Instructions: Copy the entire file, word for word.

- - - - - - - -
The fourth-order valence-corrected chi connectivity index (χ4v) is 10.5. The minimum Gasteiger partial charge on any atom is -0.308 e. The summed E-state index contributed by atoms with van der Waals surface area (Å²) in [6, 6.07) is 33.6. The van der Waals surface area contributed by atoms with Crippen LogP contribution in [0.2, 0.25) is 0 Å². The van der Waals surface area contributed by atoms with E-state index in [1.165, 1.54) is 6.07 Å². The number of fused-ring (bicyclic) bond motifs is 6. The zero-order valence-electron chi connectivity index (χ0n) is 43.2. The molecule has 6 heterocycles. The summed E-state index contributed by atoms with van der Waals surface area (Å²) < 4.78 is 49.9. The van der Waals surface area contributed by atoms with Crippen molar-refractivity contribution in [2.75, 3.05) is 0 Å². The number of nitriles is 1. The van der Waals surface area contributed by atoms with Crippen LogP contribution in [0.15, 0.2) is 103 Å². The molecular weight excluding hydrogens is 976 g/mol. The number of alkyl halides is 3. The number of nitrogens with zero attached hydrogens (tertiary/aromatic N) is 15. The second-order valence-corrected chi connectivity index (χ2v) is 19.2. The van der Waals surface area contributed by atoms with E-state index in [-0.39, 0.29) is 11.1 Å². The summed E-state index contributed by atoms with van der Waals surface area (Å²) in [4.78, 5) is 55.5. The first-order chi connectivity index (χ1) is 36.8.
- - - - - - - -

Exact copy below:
The fourth-order valence-corrected chi connectivity index (χ4v) is 10.5. The minimum Gasteiger partial charge on any atom is -0.308 e. The summed E-state index contributed by atoms with van der Waals surface area (Å²) in [6, 6.07) is 33.6. The van der Waals surface area contributed by atoms with Crippen LogP contribution in [0.2, 0.25) is 0 Å². The van der Waals surface area contributed by atoms with E-state index in [1.165, 1.54) is 6.07 Å². The number of fused-ring (bicyclic) bond motifs is 6. The zero-order valence-electron chi connectivity index (χ0n) is 43.2. The molecule has 6 heterocycles. The summed E-state index contributed by atoms with van der Waals surface area (Å²) < 4.78 is 49.9. The van der Waals surface area contributed by atoms with Crippen molar-refractivity contribution in [2.75, 3.05) is 0 Å². The number of nitriles is 1. The van der Waals surface area contributed by atoms with Crippen LogP contribution in [0.15, 0.2) is 103 Å². The molecular weight excluding hydrogens is 976 g/mol. The number of alkyl halides is 3. The number of nitrogens with zero attached hydrogens (tertiary/aromatic N) is 15. The second-order valence-corrected chi connectivity index (χ2v) is 19.2. The van der Waals surface area contributed by atoms with E-state index in [-0.39, 0.29) is 11.1 Å². The summed E-state index contributed by atoms with van der Waals surface area (Å²) in [4.78, 5) is 55.5. The first-order chi connectivity index (χ1) is 36.8.